Stranger Number Two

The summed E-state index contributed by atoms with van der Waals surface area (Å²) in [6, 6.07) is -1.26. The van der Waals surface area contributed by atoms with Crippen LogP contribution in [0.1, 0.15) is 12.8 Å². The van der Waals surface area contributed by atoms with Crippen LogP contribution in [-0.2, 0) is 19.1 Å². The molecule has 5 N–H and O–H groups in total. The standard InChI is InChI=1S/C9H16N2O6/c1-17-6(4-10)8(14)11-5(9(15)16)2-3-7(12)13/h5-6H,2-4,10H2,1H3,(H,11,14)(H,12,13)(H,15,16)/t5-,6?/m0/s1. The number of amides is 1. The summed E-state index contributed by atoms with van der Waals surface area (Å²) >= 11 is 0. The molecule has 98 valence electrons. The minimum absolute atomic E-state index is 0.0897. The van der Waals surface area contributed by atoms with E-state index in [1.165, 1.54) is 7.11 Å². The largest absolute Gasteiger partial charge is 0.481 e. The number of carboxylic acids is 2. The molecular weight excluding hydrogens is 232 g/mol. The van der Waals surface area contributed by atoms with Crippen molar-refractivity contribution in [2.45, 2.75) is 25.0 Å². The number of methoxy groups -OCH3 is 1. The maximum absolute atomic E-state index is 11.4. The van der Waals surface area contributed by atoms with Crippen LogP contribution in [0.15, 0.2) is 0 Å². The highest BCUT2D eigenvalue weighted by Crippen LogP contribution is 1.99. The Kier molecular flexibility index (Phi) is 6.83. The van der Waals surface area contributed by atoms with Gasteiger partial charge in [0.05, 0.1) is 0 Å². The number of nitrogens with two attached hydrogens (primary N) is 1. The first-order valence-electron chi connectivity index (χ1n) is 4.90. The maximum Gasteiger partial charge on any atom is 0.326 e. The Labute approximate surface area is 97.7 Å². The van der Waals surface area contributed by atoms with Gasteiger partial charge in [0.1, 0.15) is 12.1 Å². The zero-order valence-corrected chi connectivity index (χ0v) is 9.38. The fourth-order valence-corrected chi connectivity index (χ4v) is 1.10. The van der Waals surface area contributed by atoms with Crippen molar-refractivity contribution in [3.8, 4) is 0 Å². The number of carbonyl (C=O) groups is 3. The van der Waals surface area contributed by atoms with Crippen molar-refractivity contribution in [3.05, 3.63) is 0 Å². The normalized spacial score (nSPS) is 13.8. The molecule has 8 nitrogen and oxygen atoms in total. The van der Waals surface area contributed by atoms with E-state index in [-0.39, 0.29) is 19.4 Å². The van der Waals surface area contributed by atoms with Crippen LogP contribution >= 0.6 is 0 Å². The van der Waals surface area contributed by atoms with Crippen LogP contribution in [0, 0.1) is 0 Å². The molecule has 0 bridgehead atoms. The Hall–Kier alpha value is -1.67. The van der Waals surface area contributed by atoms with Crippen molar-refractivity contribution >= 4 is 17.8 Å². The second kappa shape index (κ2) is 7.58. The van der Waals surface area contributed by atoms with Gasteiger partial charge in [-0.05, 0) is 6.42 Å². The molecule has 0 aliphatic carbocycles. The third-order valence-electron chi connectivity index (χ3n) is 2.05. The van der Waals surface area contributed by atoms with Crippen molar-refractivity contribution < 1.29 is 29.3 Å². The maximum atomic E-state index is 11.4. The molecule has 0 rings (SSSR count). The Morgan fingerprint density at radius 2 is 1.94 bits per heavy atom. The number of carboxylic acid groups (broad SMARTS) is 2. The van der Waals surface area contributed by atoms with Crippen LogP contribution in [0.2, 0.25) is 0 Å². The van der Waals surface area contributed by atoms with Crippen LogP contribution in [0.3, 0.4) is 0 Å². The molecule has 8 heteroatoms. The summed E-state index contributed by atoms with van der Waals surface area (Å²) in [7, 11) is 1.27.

Yesterday I told you about the kind stranger who I met briefly in the breakfast room during a recent motel stay. If you missed it, you can find that post here. There is a second stranger to tell about. She was in that same breakfast room, and I saw her just a few minutes after my encounter with the near-sighted gentleman who we are calling stranger number one. First, let me tell you that the breakfast room was not large, and it was set up to seat as many as possible. All of the tables in the room were cafe style-- some regular height and some higher with bar stools. All had seating for only two. So families were sitting at two or more tables. The table next to mine had some things on it already. A cup of coffee, untouched, with steam still rising from it, a full glass of orange juice, a couple of pieces of fruit, some napkins, and the coffee fixings. Ordinarily I wouldn't have noticed that much detail about a table that was not mine, but what happened caused me to take notice. A woman came up to that table, sat her designer purse down on one of the two chairs, and just looked straight ahead, even though almost immediately the lady behind her in the second table over from mine began speaking to her. "Oh, I'm sorry. Excuse me Ma'am, but that table is taken." I looked over to see a middle aged woman sitting and already eating with her teenage daughter. The woman who had just walked up and put her purse down didn't react in even the tiniest way. She just stood there, seemingly oblivious. So the other woman tried again, this time a little louder. "Uh, Ma'am. That table is taken. My husband and son are sitting there." When she still didn't move a muscle, things got interesting. Now, I thought to myself that perhaps she did not speak English. She was of Asian decent. But what the woman trying to keep her husband's table said made more sense once I heard it. She said: "Hello! What, are you deaf?" She didn't say it as rudely as it appears in writing. She was getting frustrated, though. Once I thought about it, deafness actually made more sense, because when someone speaking in a different language tries to talk to you, you at least turn to them, look at their face, and try to figure out what they are saying. But this woman was a frozen statue. I don't even think she was blinking. So now someone who is from another table and actually in the frozen woman's line of vision waves and says to her: "Hey, lady! You are at someone's else's table!" To which she replies (in perfect English), "They are not here now!" The man who had just jumped in then told her, "It doesn't matter, lady. You can't sit there. That table is taken." The previously frozen statue-lady made a loud noise of indignation, snatched up her purse, and went to the other side of the room to look for another table. The wife of the missing husband thanked the intervening man. Within two minutes a table became available, the mean lady went to it and sat down, and a little girl about five-years old came to join her in the second chair. I sat, watching her, and I thought how cold and rude that woman was. What a feeling of entitlement she had. And then I wondered what I always wonder-- what had happened to make her that way? I watched as she interacted with her little girl. The child was whiney and uncooperative. I didn't wonder why. My heart was filled with compassion for that little girl. I honestly wanted go snatch her up and run for the hills. But I couldn't, of course. I know that I've said often to love the unlovely. I know that I should have gone over to her and given her a tract with my website handwritten on the back. I had only one with me, and it was for the lady working that breakfast room. She had been so kind to me when I came down for coffee twenty minutes before the start of breakfast hours. She had made sure I had the things that I needed and had allowed me to claim a corner table in the still dim and unopened room. I was grateful and we had chatted. She spoke with a heavy accent. The tract was for her. But now I wish I had given it the that mean table-stealing lady. She was unapproachable and she was unkind. To tell you the truth, she scared me a little. But I should have given her the tract. I could have gotten another one for the nice breakfast lady. I knew she'd be there till ten. I hate regrets. And so, the contrast of the two strangers. And I am yet again reminded to be kind to everyone, because we never know what a person has been through, or what they are going through now. I am seeing more and more people like that angry, mean lady. Cold and entitled, they are sad, bitter, and consumed with self. I wonder who her little girl will become. The thought makes me sad. People need the Lord. Have you looked into the faces of strangers lately? I have everything, and so many have nothing, regardless of how much money they have. They have nothing without the Lord. They live in darkness. God help us to be mindful of that, and share their only hope. The precious Blessed Hope. They need to know that Jesus loves them and paid for them on the cruel tree of Calvary. Oh, what love that is! John 12:46 - "I am come a light into the world, that whosoever believeth on me should not abide in darkness." John 3:16 - "For God so loved the world, that he gave his only begotten Son, that whosoever believeth in him should not perish, but have everlasting life."